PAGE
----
Museum collections should be safely preserved according to the highest possible standards of preventive conservation, learning from the international best practices to build more meaningful relationships between museum collections and people [1]. Heritage collections in Mediterranean museums could serve as a vehicle to promote dynamic and proactive cultural and touristic exchanges and intercultural dialogue between the northern and southern countries of the Mediterranean [2, 3]. However, the impact of climate change on Mediterranean heritage collections, human comfort and mass tourism is severe, leading to accelerated material degradation, loss of values, increasing conservation costs and climatisation along with other socio-economic risks [4]. Climate change scenarios were developed to predict the extreme and average future environmental conditions [5, 6]. In addition, simulation modelling was used to assess the future long-term risks induced by global warming for museum buildings and their collections in Mediterranean countries, with Egypt being particularly vulnerable [7]. Long term climate scenarios with forecasts for the indoor climate in historical buildings up to the year 2100 were created [8]. The results show that the predicted raise in outdoor temperatures in the Mediterranean region and extreme weather events will accelerate the degradation of building and heritage collections and increase the costs of air conditioning. Museums are facing raising energy costs while at the same time having to take the responsibility for reducing the carbon emissions in line with the EU Green Deal [9] is denuding. Although, several standards of cultural heritage institutions for the environmental management have been adapted [10, 11], the status of management in the museum sector is still a low [12]. The British Standards Guidance (PAS 198) can be assumed to be the closest to a performance-based standard [13] which is based on the concept of the ‘expected collection lifetime’ taking into account the resources available, significance of the objects, the planned use and display, and the expected rate of materials deterioration [14]. However, the EU standard EN 16893:20188 [15] has identified significant gaps in the understanding of the behaviour of heritage collections under adverse environmental conditions and risks. The development of environmental management models of heritage collections requires data collection, environmental monitoring, and stakeholder involvement [16]. There is no widespread or coordinated effort to align standards for the environmental management of heritage collections with public expectations and understanding of the environmental and climate impacts on human decisions and the conservation of heritage collections [17]. Existing international models of preventive conservation vary in scope, methodology and approach, as preventive conservation management is an area under constant review and development in the 21st Century. Due to the increase of specialised skills, materials, and equipment and the discrepancy between the highest and lowest standards of museum collection care [18, 19]. In addition, international museums often lack environmental monitoring and testing of artefacts due to a lack of funding, the necessary knowledge and human resources [20]. Research on preventive conservation management has shown that more in-depth research is needed in this area, taking into account experts' perceptions of current practises [21]. Recently a set of principles of green heritage science [22] has been formulated that promote the prevention of damage to heritage collections to ensure their preservation through risk assessment, public involvement, and effective management with maximisation of mass, energy, space, and time efficiency. This should be based on societal priorities with a level of complexity tailored to the specific local context and resources explored through participatory science [23] with diverse policy makers and stakeholders to analyse views on heritage conservation, management, and related practises and promote a collective understanding that can improve preventive conservation practises.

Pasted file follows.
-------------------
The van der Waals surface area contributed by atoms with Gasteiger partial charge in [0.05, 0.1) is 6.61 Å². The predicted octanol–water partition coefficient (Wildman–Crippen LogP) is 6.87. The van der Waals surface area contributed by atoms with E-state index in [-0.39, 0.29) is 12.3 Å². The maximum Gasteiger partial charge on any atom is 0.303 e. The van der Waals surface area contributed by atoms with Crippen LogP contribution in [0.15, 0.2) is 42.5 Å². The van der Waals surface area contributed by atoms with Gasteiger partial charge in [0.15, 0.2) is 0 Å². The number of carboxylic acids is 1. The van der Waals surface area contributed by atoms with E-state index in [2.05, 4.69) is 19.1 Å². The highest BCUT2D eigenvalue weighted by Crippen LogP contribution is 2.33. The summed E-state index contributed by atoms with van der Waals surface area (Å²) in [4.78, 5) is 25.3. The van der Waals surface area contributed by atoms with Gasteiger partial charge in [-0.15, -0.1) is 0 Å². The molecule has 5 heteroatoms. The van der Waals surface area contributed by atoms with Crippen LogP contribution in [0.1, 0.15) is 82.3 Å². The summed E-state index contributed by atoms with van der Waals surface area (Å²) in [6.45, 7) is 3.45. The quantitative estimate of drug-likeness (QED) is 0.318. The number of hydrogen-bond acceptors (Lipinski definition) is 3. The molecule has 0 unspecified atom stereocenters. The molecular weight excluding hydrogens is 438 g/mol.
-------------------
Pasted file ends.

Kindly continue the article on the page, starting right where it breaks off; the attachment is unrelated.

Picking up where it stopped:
Monitoring of indoor and outdoor environments in museums usually occurs when acceptable conditions need to be ensured for the preventive conservation of objects and health and safety procedures for visitors and staff, when damage to objects is detected, and when new materials are introduced during building renovations [24, 25]. Digital tools, such as digital twins, the Internet of Things (IoT), and artificial intelligence (AI), have been used in the heritage science sector [26] for preventive conservation of heritage collections [27], modelling the built environment [28, 29] and predicting risks [30]. These digital tools have been used to monitor environmental conditions such as temperature, humidity, light exposure, and pollutants in real-time to gain insights into potential risks to heritage objects. New tools for processing and analysing air quality data in museums were reported providing key risk indicators for calculating risk levels for specific heritage materials such as canvas painting [31]. Computerised modelling of degradation phenomena in model canvas paintings observed in real case studies was developed as a function of T and RH fluctuations [32]. Supervised machine learning methods were also used to predict the environmental risks of heritage collections in historical buildings [33]. In addition, practical information on risk assessment of lighting conditions in exhibitions was provided to support decision making in preventive conservation [34]. However, the application of digital twins and related tools in preventive conservation modelling [35] posing challenges in terms of infrastructure, data analysis, standardisation, and funding [36] as well as the need to be address ethical considerations, to ensure that the technology aligns with conservation goals and respects the cultural significance of heritage objects.